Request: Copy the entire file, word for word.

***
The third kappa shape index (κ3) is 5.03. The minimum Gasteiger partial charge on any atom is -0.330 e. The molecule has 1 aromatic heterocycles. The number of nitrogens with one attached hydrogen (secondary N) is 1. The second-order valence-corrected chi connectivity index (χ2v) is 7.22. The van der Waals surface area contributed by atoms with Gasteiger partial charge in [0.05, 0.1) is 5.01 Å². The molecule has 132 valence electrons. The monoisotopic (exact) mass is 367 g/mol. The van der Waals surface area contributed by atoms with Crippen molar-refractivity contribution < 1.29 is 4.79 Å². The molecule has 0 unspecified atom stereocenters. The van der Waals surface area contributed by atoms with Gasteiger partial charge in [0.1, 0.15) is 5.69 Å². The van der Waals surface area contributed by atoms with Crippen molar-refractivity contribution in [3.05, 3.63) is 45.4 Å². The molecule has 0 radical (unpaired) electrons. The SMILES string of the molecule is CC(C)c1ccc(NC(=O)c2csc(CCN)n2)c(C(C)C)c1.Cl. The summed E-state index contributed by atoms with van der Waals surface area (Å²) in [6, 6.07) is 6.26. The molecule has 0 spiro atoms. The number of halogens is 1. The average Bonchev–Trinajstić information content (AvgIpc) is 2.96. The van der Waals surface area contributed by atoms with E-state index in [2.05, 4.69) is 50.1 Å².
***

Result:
The third kappa shape index (κ3) is 5.03. The minimum Gasteiger partial charge on any atom is -0.330 e. The molecule has 1 aromatic heterocycles. The number of nitrogens with one attached hydrogen (secondary N) is 1. The second-order valence-corrected chi connectivity index (χ2v) is 7.22. The van der Waals surface area contributed by atoms with Gasteiger partial charge in [0.05, 0.1) is 5.01 Å². The molecule has 132 valence electrons. The monoisotopic (exact) mass is 367 g/mol. The van der Waals surface area contributed by atoms with Crippen molar-refractivity contribution < 1.29 is 4.79 Å². The molecule has 0 unspecified atom stereocenters. The van der Waals surface area contributed by atoms with Gasteiger partial charge in [0.1, 0.15) is 5.69 Å². The van der Waals surface area contributed by atoms with Crippen molar-refractivity contribution in [3.05, 3.63) is 45.4 Å². The molecule has 0 radical (unpaired) electrons. The SMILES string of the molecule is CC(C)c1ccc(NC(=O)c2csc(CCN)n2)c(C(C)C)c1.Cl. The summed E-state index contributed by atoms with van der Waals surface area (Å²) in [6, 6.07) is 6.26. The molecule has 0 spiro atoms. The number of halogens is 1. The average Bonchev–Trinajstić information content (AvgIpc) is 2.96. The van der Waals surface area contributed by atoms with E-state index in [2.05, 4.69) is 50.1 Å².